By SOPHIE FREY
MARIA CARRILLO HIGH SCHOOL
On an early February morning, Spanish teacher James Baptista was writing a recommendation letter for one of his students. He went online to search for Maria Carrillo High School’s phone number and instead came across his name.
Clicking the link, he was sent to the website ratemyteachers.com where he read mortifying accusations — more about his personal life than his teaching methods.
“I felt embarrassed and betrayed because it was not only for me to see but the entire world,” Baptista said. “I felt I had to prove all that stuff wrong.”
Hours later, when classes began, he found himself completely frozen and unable to teach. He suffered from sleepless nights and doubt in his teaching style.
“I wasn’t going to pretend like nothing happened,” he said.
He was afraid to punish students in dread that they would go on the website and add more negative comments. Students that he had always trusted and appreciated appeared as strangers to him.
“I’m open for students expressing their anger toward me” in person, said Baptista, but he was disturbed they talked negatively about him behind his back.
Michael Hussey, creator of ratemyteachers.com, designed the website to attract students and parents to provide feedback of teachers. By rating teachers on their clarity in teaching methods, helpfulness during and after school hours, popularity among students and easiness in lessons, students are able to see what kind of teachers they will have.
As Maria Carrillo High does not allow teacher requests, this website is mainly used to provide information for future students. Ratemyteachers.com is a free website that requires no account information.
As of April 2010, more than 11 million teachers had been graded on the website. Sixty percent of those ratings were positive and 40 percent were negative. Part of the rules and regulations of the website include no judgment of a teacher’s personal or family life, appearance or personal hygiene. Each rating is reviewed by the website two or more days after it is posted and objectionable content is removed. However, in Baptista’s case and many other teachers at Maria Carrillo, this is not true because of inappropriate comments that can be present on the website for weeks.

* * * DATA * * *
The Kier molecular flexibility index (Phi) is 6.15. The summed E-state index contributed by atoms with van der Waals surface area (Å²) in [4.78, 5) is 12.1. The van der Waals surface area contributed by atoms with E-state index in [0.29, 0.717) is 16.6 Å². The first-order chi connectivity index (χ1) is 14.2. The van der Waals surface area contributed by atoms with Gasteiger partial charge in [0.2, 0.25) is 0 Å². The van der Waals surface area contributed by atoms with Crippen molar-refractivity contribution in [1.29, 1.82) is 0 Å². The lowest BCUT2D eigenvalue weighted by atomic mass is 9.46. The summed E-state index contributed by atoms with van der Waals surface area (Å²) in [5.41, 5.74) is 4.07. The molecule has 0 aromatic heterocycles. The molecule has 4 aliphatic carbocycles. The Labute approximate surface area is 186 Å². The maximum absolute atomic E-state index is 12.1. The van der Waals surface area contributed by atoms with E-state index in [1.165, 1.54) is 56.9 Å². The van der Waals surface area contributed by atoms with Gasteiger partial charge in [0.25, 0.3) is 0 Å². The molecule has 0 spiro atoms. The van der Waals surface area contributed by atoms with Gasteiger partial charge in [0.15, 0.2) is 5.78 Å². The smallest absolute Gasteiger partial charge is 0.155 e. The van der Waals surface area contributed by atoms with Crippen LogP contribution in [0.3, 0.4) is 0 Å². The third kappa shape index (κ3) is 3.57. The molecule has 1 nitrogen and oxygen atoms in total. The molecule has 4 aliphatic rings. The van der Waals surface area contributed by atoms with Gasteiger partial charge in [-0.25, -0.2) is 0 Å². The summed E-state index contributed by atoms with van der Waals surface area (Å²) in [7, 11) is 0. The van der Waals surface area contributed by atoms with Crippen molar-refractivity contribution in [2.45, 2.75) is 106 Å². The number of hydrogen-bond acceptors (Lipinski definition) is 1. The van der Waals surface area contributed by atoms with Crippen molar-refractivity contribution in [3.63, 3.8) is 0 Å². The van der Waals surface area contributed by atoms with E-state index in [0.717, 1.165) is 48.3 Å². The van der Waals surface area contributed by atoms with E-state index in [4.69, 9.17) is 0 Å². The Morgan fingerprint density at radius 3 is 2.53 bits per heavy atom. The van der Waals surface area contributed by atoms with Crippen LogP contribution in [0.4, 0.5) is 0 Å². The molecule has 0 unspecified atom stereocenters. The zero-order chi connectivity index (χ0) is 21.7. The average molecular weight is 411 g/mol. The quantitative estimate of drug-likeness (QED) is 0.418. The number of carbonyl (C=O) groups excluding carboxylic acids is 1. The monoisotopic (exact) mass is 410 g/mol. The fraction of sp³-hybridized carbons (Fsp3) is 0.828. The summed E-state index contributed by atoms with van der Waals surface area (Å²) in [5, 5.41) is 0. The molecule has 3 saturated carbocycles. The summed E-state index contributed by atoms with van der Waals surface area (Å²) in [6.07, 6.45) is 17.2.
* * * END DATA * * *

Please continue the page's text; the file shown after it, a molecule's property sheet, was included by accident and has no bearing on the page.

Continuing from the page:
Although the website promotes freedom of speech, the system lends itself to extreme feedback, which is often negative in nature. Students tend to write negative comments to “get back at” teachers instead of providing valid information. A similar website, ratemyprofessors.com, is used for evaluating university professors.
Ratemyteachers.com was created to provide honest reviews on teacher performances and as a way for students to know exactly what to expect in these classes, but it appears students are abusing these rights.
When math teacher Jan Canfield reviewed the website, she observed it seemed like “a place to vent (where) teachers can get hurt.”
Last year, Maria Carrillo student James Moberg checked the review for his English teacher, Joel Kammer, and saw some awful ratings.
“I was scared because I read that he was hard and gave a lot of work,” Moberg said.
But Moberg said he had no reason for concern.
“He’s the best teacher I ever had,” Moberg said.
He believes most negative reviews are based on individual moments with students and teachers rather than the overall teaching throughout the year.
“It seems like it would be a valuable resource if people were completely honest. Your perspective of your teachers should be of the whole year, not just one situation in class,” said student Erin Netherda, who doesn’t rely on the website.
“Each individual has different experiences with their teachers so you can’t trust the reviews,” said student Kristin Evans.
Baptista’s students were supportive when he told them what he saw, and he’s received notes and letters full of compliments. Baptista finds happiness in teaching and usually feels a profound connection between himself and his students through teaching about a new language and culture.
He has vowed to never go on the website again.
“I’m looking for what’s fun for me in my job now,” he said.
The inappropriate comments have been removed from Baptista’s ratings.
Online teacher ratings open to interpretation
By SOPHIE FREY